Red tape limiting opioid epidemic fight: US doctors' group

Chicago (AFP) –


An influential US doctors group on Thursday said administrative barriers are limiting access to opioid addiction treatment and policymakers should do more to address the deadly epidemic.

The American Medical Association (AMA) released new recommendations to deal with the addiction crisis.

The group's Opioid Task Force is calling for eliminating barriers such as requiring prior authorizations for addiction treatment.

It also criticized dosage limits known as "step therapy" that reduce or delay adequate access to addiction treatment drugs.

The Chicago-based physicians' organization said barriers to quick access to comprehensive care are hampering the nation's response to the opioid and heroin abuse epidemic that has killed hundreds of thousands of Americans over two decades.

In that time, Americans have become addicted to painkillers prescribed by their doctors, assuming they were safe, and many have gone on to take heroin and other street drugs to maintain their addictions.

"We need help from policymakers to ensure that more people have access to treatment," AMA chief Patrice Harris said in a statement.

The new recommendations come four years after the AMA called on doctors to reduce prescriptions of highly-addictive opioids.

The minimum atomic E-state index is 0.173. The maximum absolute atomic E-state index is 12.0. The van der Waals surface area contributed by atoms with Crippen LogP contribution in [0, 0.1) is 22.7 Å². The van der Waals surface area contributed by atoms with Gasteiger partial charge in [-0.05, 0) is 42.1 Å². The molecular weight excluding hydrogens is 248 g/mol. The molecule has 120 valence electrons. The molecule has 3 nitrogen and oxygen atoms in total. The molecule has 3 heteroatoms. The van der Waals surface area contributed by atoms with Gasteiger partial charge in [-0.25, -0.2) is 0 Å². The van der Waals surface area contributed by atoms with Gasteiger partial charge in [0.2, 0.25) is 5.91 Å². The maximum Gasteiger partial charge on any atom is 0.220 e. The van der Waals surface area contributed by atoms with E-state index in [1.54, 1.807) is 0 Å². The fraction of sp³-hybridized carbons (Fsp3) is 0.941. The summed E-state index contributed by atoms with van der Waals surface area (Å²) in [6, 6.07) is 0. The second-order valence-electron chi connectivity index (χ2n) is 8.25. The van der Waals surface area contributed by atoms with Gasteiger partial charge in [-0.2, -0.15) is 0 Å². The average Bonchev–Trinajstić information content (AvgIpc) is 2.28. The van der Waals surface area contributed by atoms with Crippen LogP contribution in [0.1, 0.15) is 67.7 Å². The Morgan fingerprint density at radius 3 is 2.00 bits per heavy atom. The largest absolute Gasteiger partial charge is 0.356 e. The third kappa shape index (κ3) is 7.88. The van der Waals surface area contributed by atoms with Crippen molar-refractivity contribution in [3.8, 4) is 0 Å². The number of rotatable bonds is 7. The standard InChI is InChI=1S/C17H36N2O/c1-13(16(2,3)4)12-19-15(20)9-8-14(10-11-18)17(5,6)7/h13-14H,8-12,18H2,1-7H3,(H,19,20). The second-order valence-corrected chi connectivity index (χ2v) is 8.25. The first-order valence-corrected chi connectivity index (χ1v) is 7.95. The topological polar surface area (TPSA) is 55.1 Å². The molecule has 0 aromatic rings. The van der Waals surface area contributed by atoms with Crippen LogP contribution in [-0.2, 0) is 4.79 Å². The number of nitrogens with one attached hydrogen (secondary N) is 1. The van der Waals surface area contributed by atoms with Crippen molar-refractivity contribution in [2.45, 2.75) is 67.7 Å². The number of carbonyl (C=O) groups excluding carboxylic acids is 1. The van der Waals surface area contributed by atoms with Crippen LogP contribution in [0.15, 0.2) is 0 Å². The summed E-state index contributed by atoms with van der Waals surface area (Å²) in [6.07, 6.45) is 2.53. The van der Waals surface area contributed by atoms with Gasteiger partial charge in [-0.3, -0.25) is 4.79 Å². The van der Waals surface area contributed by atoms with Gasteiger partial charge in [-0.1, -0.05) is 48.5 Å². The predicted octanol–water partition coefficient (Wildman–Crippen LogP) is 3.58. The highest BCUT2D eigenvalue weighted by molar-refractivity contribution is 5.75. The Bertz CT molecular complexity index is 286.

The group says doctors have responded and reduced prescriptions by 33 percent when compared to 2013 figures.

The onus is on state and federal authorities to do more to reduce administrative barriers to treatment for addicted patients, Harris said.

"That's what is limiting treatment right now," she added.

The recommendations came days after the nation's first civil trial against an opioid drug manufacturer began in Oklahoma.

The state is suing Johnson & Johnson and its subsidiary Janssen Pharmaceuticals to hold them accountable for allegedly deceptively marketing opioid painkillers to doctors.

The landmark lawsuit could set an example for nearly 2,000 others, which potentially could be settled in a major class action similar to the 1998 multi-billion-dollar Big Tobacco settlement over the marketing of cigarettes.